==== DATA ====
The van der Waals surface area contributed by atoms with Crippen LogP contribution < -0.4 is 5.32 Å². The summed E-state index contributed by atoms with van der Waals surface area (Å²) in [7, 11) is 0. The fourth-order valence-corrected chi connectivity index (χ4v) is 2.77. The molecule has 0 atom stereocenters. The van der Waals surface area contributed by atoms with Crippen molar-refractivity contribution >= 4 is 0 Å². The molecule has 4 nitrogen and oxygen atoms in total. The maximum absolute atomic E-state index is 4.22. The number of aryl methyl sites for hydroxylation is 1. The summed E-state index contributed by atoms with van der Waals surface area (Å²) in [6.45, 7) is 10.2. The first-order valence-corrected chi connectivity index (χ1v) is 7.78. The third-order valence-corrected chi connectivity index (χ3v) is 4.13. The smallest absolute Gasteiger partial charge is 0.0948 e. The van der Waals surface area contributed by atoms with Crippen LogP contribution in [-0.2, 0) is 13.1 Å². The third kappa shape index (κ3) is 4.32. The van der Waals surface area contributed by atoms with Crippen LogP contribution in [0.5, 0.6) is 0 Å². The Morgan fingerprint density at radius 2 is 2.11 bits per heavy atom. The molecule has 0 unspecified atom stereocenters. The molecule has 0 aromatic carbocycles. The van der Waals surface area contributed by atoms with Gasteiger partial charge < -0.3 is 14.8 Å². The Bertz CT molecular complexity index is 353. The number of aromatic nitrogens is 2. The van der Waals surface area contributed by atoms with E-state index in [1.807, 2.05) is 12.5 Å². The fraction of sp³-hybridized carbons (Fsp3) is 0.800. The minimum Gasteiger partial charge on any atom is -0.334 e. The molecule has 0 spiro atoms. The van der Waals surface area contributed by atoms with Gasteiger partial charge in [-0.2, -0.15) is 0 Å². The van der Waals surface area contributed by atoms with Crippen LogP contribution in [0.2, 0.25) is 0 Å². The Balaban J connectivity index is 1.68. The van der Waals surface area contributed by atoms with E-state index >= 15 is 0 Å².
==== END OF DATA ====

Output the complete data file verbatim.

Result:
The van der Waals surface area contributed by atoms with Crippen LogP contribution < -0.4 is 5.32 Å². The summed E-state index contributed by atoms with van der Waals surface area (Å²) in [7, 11) is 0. The fourth-order valence-corrected chi connectivity index (χ4v) is 2.77. The molecule has 0 atom stereocenters. The van der Waals surface area contributed by atoms with Crippen molar-refractivity contribution >= 4 is 0 Å². The molecule has 4 nitrogen and oxygen atoms in total. The maximum absolute atomic E-state index is 4.22. The number of aryl methyl sites for hydroxylation is 1. The summed E-state index contributed by atoms with van der Waals surface area (Å²) in [6.45, 7) is 10.2. The first-order valence-corrected chi connectivity index (χ1v) is 7.78. The third-order valence-corrected chi connectivity index (χ3v) is 4.13. The smallest absolute Gasteiger partial charge is 0.0948 e. The van der Waals surface area contributed by atoms with Crippen LogP contribution in [-0.2, 0) is 13.1 Å². The third kappa shape index (κ3) is 4.32. The van der Waals surface area contributed by atoms with Crippen LogP contribution in [0.5, 0.6) is 0 Å². The Morgan fingerprint density at radius 2 is 2.11 bits per heavy atom. The molecule has 0 unspecified atom stereocenters. The molecule has 0 aromatic carbocycles. The van der Waals surface area contributed by atoms with Gasteiger partial charge < -0.3 is 14.8 Å². The Bertz CT molecular complexity index is 353. The number of aromatic nitrogens is 2. The van der Waals surface area contributed by atoms with E-state index in [1.807, 2.05) is 12.5 Å². The fraction of sp³-hybridized carbons (Fsp3) is 0.800. The minimum Gasteiger partial charge on any atom is -0.334 e. The molecule has 0 spiro atoms. The van der Waals surface area contributed by atoms with Gasteiger partial charge in [-0.2, -0.15) is 0 Å². The van der Waals surface area contributed by atoms with Crippen LogP contribution in [0.2, 0.25) is 0 Å². The Balaban J connectivity index is 1.68. The van der Waals surface area contributed by atoms with E-state index >= 15 is 0 Å².